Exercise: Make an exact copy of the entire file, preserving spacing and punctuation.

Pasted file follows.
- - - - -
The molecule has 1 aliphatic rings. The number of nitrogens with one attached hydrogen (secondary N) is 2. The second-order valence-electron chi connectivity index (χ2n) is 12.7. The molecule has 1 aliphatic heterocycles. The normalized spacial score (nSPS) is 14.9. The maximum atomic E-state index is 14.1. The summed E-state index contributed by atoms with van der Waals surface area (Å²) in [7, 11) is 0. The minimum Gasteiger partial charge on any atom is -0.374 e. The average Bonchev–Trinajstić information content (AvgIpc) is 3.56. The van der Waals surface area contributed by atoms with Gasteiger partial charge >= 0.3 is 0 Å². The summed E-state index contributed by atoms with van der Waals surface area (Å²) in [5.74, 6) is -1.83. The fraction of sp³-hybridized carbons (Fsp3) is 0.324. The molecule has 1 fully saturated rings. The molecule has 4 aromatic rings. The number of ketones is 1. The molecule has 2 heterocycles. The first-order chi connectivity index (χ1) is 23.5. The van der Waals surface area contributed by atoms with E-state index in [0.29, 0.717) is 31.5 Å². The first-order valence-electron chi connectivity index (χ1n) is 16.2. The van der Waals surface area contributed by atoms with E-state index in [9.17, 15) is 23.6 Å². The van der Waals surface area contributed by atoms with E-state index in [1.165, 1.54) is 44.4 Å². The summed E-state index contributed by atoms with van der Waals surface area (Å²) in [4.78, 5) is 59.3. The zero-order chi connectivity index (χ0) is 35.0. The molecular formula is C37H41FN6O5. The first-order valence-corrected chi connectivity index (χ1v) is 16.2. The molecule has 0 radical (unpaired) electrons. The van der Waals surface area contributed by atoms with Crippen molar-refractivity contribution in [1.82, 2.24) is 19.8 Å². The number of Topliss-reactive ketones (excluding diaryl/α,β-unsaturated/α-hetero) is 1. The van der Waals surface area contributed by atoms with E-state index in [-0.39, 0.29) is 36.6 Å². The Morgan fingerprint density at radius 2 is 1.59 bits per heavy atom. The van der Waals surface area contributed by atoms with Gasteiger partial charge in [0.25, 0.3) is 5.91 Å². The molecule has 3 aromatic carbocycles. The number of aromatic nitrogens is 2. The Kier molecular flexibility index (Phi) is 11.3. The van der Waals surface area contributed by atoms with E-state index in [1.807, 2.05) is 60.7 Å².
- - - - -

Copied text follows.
The molecule has 1 aliphatic rings. The number of nitrogens with one attached hydrogen (secondary N) is 2. The second-order valence-electron chi connectivity index (χ2n) is 12.7. The molecule has 1 aliphatic heterocycles. The normalized spacial score (nSPS) is 14.9. The maximum atomic E-state index is 14.1. The summed E-state index contributed by atoms with van der Waals surface area (Å²) in [7, 11) is 0. The minimum Gasteiger partial charge on any atom is -0.374 e. The average Bonchev–Trinajstić information content (AvgIpc) is 3.56. The van der Waals surface area contributed by atoms with Gasteiger partial charge >= 0.3 is 0 Å². The summed E-state index contributed by atoms with van der Waals surface area (Å²) in [5.74, 6) is -1.83. The fraction of sp³-hybridized carbons (Fsp3) is 0.324. The molecule has 1 fully saturated rings. The molecule has 4 aromatic rings. The number of ketones is 1. The molecule has 2 heterocycles. The first-order chi connectivity index (χ1) is 23.5. The van der Waals surface area contributed by atoms with E-state index in [0.29, 0.717) is 31.5 Å². The first-order valence-electron chi connectivity index (χ1n) is 16.2. The van der Waals surface area contributed by atoms with E-state index in [9.17, 15) is 23.6 Å². The van der Waals surface area contributed by atoms with E-state index in [1.165, 1.54) is 44.4 Å². The summed E-state index contributed by atoms with van der Waals surface area (Å²) in [4.78, 5) is 59.3. The zero-order chi connectivity index (χ0) is 35.0. The molecular formula is C37H41FN6O5. The first-order valence-corrected chi connectivity index (χ1v) is 16.2. The molecule has 0 radical (unpaired) electrons. The van der Waals surface area contributed by atoms with Crippen molar-refractivity contribution in [1.82, 2.24) is 19.8 Å². The number of Topliss-reactive ketones (excluding diaryl/α,β-unsaturated/α-hetero) is 1. The van der Waals surface area contributed by atoms with E-state index in [-0.39, 0.29) is 36.6 Å². The Morgan fingerprint density at radius 2 is 1.59 bits per heavy atom. The van der Waals surface area contributed by atoms with Gasteiger partial charge in [0.25, 0.3) is 5.91 Å². The molecule has 3 aromatic carbocycles. The number of aromatic nitrogens is 2. The Kier molecular flexibility index (Phi) is 11.3. The van der Waals surface area contributed by atoms with E-state index in [1.807, 2.05) is 60.7 Å².